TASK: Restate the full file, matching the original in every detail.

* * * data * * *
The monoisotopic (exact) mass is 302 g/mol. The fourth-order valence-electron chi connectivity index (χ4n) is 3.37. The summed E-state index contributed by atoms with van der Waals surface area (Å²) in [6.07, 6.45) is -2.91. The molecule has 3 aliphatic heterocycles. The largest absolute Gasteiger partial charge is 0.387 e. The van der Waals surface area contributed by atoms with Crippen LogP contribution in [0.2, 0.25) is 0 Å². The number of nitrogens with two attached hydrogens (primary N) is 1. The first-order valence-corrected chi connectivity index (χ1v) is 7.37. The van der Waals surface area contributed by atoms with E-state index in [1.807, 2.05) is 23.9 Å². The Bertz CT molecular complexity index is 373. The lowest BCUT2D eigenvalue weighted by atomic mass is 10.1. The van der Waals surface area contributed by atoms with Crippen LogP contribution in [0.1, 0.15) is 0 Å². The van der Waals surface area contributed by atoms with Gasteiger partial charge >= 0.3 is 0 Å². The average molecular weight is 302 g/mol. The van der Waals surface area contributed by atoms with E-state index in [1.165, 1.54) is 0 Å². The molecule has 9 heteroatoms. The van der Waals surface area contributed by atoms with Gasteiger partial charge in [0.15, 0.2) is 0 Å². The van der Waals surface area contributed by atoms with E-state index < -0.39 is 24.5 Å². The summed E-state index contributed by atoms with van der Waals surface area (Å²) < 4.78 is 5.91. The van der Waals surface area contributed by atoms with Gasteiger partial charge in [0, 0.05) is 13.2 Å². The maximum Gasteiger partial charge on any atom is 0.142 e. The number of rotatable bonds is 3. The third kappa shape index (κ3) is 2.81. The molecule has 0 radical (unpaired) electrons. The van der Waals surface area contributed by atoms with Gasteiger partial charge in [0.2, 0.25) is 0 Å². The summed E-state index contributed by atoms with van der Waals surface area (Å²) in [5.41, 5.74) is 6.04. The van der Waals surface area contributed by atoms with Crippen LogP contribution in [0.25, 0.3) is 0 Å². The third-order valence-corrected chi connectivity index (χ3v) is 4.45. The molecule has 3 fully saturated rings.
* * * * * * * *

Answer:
The monoisotopic (exact) mass is 302 g/mol. The fourth-order valence-electron chi connectivity index (χ4n) is 3.37. The summed E-state index contributed by atoms with van der Waals surface area (Å²) in [6.07, 6.45) is -2.91. The molecule has 3 aliphatic heterocycles. The largest absolute Gasteiger partial charge is 0.387 e. The van der Waals surface area contributed by atoms with Crippen LogP contribution in [0.2, 0.25) is 0 Å². The number of nitrogens with two attached hydrogens (primary N) is 1. The first-order valence-corrected chi connectivity index (χ1v) is 7.37. The van der Waals surface area contributed by atoms with E-state index in [1.807, 2.05) is 23.9 Å². The Bertz CT molecular complexity index is 373. The lowest BCUT2D eigenvalue weighted by atomic mass is 10.1. The van der Waals surface area contributed by atoms with Crippen LogP contribution in [0.1, 0.15) is 0 Å². The van der Waals surface area contributed by atoms with Gasteiger partial charge >= 0.3 is 0 Å². The average molecular weight is 302 g/mol. The van der Waals surface area contributed by atoms with E-state index in [1.165, 1.54) is 0 Å². The molecule has 9 heteroatoms. The van der Waals surface area contributed by atoms with Gasteiger partial charge in [0.15, 0.2) is 0 Å². The van der Waals surface area contributed by atoms with E-state index < -0.39 is 24.5 Å². The summed E-state index contributed by atoms with van der Waals surface area (Å²) < 4.78 is 5.91. The van der Waals surface area contributed by atoms with Gasteiger partial charge in [0, 0.05) is 13.2 Å². The maximum Gasteiger partial charge on any atom is 0.142 e. The number of rotatable bonds is 3. The third kappa shape index (κ3) is 2.81. The molecule has 0 radical (unpaired) electrons. The van der Waals surface area contributed by atoms with Gasteiger partial charge in [0.2, 0.25) is 0 Å². The summed E-state index contributed by atoms with van der Waals surface area (Å²) in [5.41, 5.74) is 6.04. The van der Waals surface area contributed by atoms with Crippen LogP contribution in [0.25, 0.3) is 0 Å². The third-order valence-corrected chi connectivity index (χ3v) is 4.45. The molecule has 3 fully saturated rings.